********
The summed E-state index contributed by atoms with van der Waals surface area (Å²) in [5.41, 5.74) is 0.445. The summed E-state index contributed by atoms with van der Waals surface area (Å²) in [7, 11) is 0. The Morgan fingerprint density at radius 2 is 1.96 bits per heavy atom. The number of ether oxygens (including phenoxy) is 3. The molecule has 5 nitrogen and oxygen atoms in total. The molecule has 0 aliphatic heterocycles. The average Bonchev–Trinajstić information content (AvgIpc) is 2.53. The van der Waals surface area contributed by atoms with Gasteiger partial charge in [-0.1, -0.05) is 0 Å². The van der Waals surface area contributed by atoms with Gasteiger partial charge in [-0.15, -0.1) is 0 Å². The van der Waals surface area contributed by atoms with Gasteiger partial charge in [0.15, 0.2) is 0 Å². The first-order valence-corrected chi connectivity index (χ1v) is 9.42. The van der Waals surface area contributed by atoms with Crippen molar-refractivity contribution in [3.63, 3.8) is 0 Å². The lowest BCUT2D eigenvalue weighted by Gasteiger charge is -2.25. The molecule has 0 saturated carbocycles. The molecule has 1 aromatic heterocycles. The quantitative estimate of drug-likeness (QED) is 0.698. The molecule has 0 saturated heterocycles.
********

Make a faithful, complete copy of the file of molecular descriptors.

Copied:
The summed E-state index contributed by atoms with van der Waals surface area (Å²) in [5.41, 5.74) is 0.445. The summed E-state index contributed by atoms with van der Waals surface area (Å²) in [7, 11) is 0. The Morgan fingerprint density at radius 2 is 1.96 bits per heavy atom. The number of ether oxygens (including phenoxy) is 3. The molecule has 5 nitrogen and oxygen atoms in total. The molecule has 0 aliphatic heterocycles. The average Bonchev–Trinajstić information content (AvgIpc) is 2.53. The van der Waals surface area contributed by atoms with Gasteiger partial charge in [-0.1, -0.05) is 0 Å². The van der Waals surface area contributed by atoms with Gasteiger partial charge in [-0.15, -0.1) is 0 Å². The van der Waals surface area contributed by atoms with Gasteiger partial charge in [0.15, 0.2) is 0 Å². The first-order valence-corrected chi connectivity index (χ1v) is 9.42. The van der Waals surface area contributed by atoms with Crippen molar-refractivity contribution in [3.63, 3.8) is 0 Å². The lowest BCUT2D eigenvalue weighted by Gasteiger charge is -2.25. The molecule has 0 saturated carbocycles. The molecule has 1 aromatic heterocycles. The quantitative estimate of drug-likeness (QED) is 0.698. The molecule has 0 saturated heterocycles.